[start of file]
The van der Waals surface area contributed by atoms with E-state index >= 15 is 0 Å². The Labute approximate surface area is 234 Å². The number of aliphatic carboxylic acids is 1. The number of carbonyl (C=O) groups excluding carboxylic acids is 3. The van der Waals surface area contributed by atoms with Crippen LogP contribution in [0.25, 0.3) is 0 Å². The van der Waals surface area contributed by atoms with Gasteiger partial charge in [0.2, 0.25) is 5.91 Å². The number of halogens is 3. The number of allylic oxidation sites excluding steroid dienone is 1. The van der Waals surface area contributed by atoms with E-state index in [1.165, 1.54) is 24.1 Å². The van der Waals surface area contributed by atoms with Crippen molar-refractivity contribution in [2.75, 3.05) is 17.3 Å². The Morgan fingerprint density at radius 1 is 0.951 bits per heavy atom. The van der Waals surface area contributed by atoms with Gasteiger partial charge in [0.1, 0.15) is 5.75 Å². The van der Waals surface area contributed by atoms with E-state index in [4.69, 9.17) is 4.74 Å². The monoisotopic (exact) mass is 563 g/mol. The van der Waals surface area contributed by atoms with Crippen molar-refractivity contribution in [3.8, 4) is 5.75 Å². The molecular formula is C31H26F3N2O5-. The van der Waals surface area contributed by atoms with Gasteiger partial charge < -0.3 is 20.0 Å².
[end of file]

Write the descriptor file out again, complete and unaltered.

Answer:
The van der Waals surface area contributed by atoms with E-state index >= 15 is 0 Å². The Labute approximate surface area is 234 Å². The number of aliphatic carboxylic acids is 1. The number of carbonyl (C=O) groups excluding carboxylic acids is 3. The van der Waals surface area contributed by atoms with Crippen LogP contribution in [0.25, 0.3) is 0 Å². The van der Waals surface area contributed by atoms with Gasteiger partial charge in [0.2, 0.25) is 5.91 Å². The number of halogens is 3. The number of allylic oxidation sites excluding steroid dienone is 1. The van der Waals surface area contributed by atoms with E-state index in [1.165, 1.54) is 24.1 Å². The van der Waals surface area contributed by atoms with Crippen molar-refractivity contribution in [2.75, 3.05) is 17.3 Å². The Morgan fingerprint density at radius 1 is 0.951 bits per heavy atom. The van der Waals surface area contributed by atoms with Gasteiger partial charge in [0.1, 0.15) is 5.75 Å². The van der Waals surface area contributed by atoms with E-state index in [4.69, 9.17) is 4.74 Å². The monoisotopic (exact) mass is 563 g/mol. The van der Waals surface area contributed by atoms with Crippen molar-refractivity contribution in [3.8, 4) is 5.75 Å². The molecular formula is C31H26F3N2O5-. The van der Waals surface area contributed by atoms with Gasteiger partial charge < -0.3 is 20.0 Å².